The Making of Musical Icons from Elvis to Springsteen
Publication Year: 2014
Published by: The Johns Hopkins University Press
Title page, Copyright, Dedication
Foreword: The Rock Star as Metaphor
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Bill Clinton may have been the first person I ever heard referred to as a rock star in the metaphorical sense. That was partly due to his charisma and partly to do with the fact that his political rise corresponded to the period in the late eighties and early nineties when it became not merely acceptable but advantageous...
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At a time when the music scene is fragmented and many of the records that top the charts seem to have reverted to prerock pop, it may be hard to remember how much rock stars once mattered. This book will investigate what some of the more prominent stars meant—and continue to mean—not merely to their fans but in the context of the culture at large. Popular culture in general...
1. Reflections on Stardom and Its Trajectories
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By the time Robert Greenfield observed that “a new kind of star had come along,” rock stars had replaced movie stars at the head of the pantheon of American popular culture.1 Where Greta Garbo, Cary Grant, Katharine Hepburn, and Humphrey Bogart had once reigned supreme, now Mick Jagger...
2. Watching Elvis
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Television was essential to the rise of rock & roll and its transformation of American popular music. Because TV could convey the visual excitement of rock & roll performances, popular music shifted from a primarily aural mass experience to one in which the visual field held equal primacy. Television...
3. James Brown: Self-Remade Man
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James Brown published two autobiographies, James Brown: The Godfather of Soul (1986) and I Feel Good (2005).1 These books are in many respects quite different, but the narrative Brown tells remains largely the same. That story is, as Brown himself has called it, “the Horatio Alger story.”2 More accurately...
4. Bob Dylan: The Artist
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Bob Dylan emerged in 1965 as a rock star.1 The story is by now well known. It has been told in numerous biographies and several documentary films, most recently Martin Scorsese’s No Direction Home. “Dylan’s electric set at the 1965 Newport Folk Festival may well be the most written-about performance...
5. The Rolling Stones: Rebellion, Transgression, and Excess
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Rock & roll and the 1960s changed many things, but not everything. The Rolling Stones illustrate the intensification of consumer capitalism and the way in which rock stars continued the connection between consumption and celebrity. The Stones’ 1969 and 1972 American tours thrust them to the...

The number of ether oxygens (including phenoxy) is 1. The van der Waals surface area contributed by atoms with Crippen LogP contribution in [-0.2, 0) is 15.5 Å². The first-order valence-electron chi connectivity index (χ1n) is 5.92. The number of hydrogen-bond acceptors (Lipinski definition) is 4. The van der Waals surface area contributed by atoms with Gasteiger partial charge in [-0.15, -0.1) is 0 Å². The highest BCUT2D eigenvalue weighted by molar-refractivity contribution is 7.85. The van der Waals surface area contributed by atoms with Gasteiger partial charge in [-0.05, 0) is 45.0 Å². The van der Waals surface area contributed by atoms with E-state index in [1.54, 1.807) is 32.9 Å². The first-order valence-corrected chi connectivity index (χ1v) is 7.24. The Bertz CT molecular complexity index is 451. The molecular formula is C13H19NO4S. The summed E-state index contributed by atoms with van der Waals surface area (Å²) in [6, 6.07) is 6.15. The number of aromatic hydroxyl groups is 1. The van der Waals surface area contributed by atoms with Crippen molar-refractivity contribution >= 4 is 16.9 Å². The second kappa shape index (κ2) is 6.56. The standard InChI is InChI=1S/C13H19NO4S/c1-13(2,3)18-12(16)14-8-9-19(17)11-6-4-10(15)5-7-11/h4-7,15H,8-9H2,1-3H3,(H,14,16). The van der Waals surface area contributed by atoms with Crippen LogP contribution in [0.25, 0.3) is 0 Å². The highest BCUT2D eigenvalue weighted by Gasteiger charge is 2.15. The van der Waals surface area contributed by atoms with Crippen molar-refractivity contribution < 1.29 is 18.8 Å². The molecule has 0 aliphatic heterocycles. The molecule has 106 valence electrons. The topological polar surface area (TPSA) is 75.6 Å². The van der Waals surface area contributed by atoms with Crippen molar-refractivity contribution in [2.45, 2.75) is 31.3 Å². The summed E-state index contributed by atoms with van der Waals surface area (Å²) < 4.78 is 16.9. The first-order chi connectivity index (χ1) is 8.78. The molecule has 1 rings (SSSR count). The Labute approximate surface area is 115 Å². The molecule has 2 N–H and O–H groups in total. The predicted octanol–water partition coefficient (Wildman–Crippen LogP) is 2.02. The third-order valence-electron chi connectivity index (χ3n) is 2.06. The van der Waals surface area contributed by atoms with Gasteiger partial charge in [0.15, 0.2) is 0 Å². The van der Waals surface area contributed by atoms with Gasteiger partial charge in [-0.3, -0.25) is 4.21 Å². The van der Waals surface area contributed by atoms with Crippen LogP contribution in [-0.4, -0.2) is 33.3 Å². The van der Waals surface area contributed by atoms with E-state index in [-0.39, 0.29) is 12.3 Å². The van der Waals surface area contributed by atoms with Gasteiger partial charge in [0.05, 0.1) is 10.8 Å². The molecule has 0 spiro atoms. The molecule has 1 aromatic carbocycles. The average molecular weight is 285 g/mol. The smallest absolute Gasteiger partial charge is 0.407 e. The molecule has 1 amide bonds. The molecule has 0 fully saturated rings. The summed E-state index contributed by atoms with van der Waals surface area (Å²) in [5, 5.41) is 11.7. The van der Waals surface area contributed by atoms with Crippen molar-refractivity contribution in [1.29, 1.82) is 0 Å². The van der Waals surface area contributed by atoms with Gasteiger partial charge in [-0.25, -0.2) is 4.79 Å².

6. The Grateful Dead: Alchemy, or Rock & Roll Utopia
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Almost everyone recognizes the Grateful Dead as a cultural icon of the 1960s.1 What they and the sixties mean, however, is much in dispute. The decade has been cited by the Right ever since as the point where America went wrong, and sixties music is often blamed, or at least made to represent the...
7. Joni Mitchell: The Singer-Songwriter and the Confessional Persona
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The women’s movement that represented American feminism’s second wave found relatively little expression in rock & roll, Aretha Franklin’s recording of “Respect” notwithstanding. Joni Mitchell’s emergence as “rock’s leading lady” in the early 1970s shows how the movement did impact popular music...
8. Bruce Springsteen: Trapped in the Promised Land
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Eric Alterman, a political journalist whose books include, Why We Are Liberals and Kabuki Democracy: The System vs. Barack Obama, is just one of many commentators—a high percentage of whom normally work on beats other than popular music—who have treated Bruce Springsteen not merely as a...
Conclusion: Where Have All the Rock Stars Gone?
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The stars I’ve discussed in this book were and remain cultural icons. These performers and others of their era had broad cultural currency; they had meaning for people who did not like, or even hear, their music. They embodied currents of cultural change that emerged in the 1950s and became dominant...
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Page Count: 264
Illustrations: 26 halftones
Publication Year: 2014